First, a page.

Pachinko mogul Okada sues Wynn for $140 mln in Tokyo court
HONG KONG Aug 28 (Reuters) - Kazuo Okada, the Japanese billionaire embroiled in a legal fistfight with former partner and chairman of Wynn Resorts, Steve Wynn, on Tuesday filed a defamation lawsuit in Japan against the casino company and its officials.
Okada, who submitted the filing through his company Universal Entertainment, is claiming $140 million (11.2 billion yen) in damages, alleging that Wynn's actions led to a fall off in Universal's stock price, new business opportunities and damaged his reputation.
Representatives for Wynn were not immediately available.
The filing is the latest skirmish in an eight-month-long saga, which has also seen Okada and Wynn sue each other in the United States.
Universal, in a stock exchange statement, said it had filed the lawsuit before the Tokyo District Court.
Until this past winter, Okada was the largest shareholder in Wynn's $11 billion gambling empire, which has casinos in Las Vegas and Macau. He helped bankroll Wynn's operations for more than a decade.
The two fell out publicly in January when Okada filed a lawsuit in the U.S. against Wynn for blocking access to financial documents relating to a $135 million company donation to the University of Macau.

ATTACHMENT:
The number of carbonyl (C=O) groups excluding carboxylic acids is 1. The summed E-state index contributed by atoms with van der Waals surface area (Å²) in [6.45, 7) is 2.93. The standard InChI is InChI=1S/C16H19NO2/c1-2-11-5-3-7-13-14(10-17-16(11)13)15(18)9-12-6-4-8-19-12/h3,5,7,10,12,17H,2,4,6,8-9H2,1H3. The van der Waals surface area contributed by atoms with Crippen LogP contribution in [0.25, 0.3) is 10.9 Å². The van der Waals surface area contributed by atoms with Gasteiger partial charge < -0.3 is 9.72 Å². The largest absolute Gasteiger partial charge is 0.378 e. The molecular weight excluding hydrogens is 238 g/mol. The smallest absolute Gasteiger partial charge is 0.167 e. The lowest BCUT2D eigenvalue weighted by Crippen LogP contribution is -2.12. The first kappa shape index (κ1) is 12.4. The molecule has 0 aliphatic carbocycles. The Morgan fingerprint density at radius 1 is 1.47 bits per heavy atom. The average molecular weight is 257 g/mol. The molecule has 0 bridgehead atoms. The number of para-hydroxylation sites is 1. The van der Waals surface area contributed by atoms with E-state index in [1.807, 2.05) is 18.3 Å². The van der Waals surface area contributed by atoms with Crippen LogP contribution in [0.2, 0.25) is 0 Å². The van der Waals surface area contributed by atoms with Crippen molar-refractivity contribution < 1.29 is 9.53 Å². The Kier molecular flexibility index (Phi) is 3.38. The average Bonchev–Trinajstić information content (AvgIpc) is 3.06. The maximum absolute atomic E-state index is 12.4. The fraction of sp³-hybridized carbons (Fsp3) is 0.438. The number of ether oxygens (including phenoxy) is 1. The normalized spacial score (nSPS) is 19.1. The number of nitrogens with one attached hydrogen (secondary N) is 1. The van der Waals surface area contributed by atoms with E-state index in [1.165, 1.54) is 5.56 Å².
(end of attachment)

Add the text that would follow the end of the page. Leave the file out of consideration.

Wynn has stripped Okada of his once 20 percent share holding in Wynn Resorts, claiming that he is unsuitable to continue as a board member of the company. Both self-made billionaires claim the other made improper payments to win favour in their respective Macau and Philippines markets.
Okada who made his fortune in pachinko--a game that is a cross between pinball and slots-- is developing a $2 billion casino resort in the Philippines.
- Tweet this
- Share this
- Digg this
- Malaysia military source says missing jet veered to west
- UPDATE 3-U.S. Senate intelligence chief accuses CIA of spying on Senate
- UPDATE 5-Libyan parliament sacks PM after tanker escapes rebel-held port
- UPDATE 3-Time running out for EU bid to engage Russia, Germany warns
- Freescale loss in Malaysia tragedy leads to travel policy questions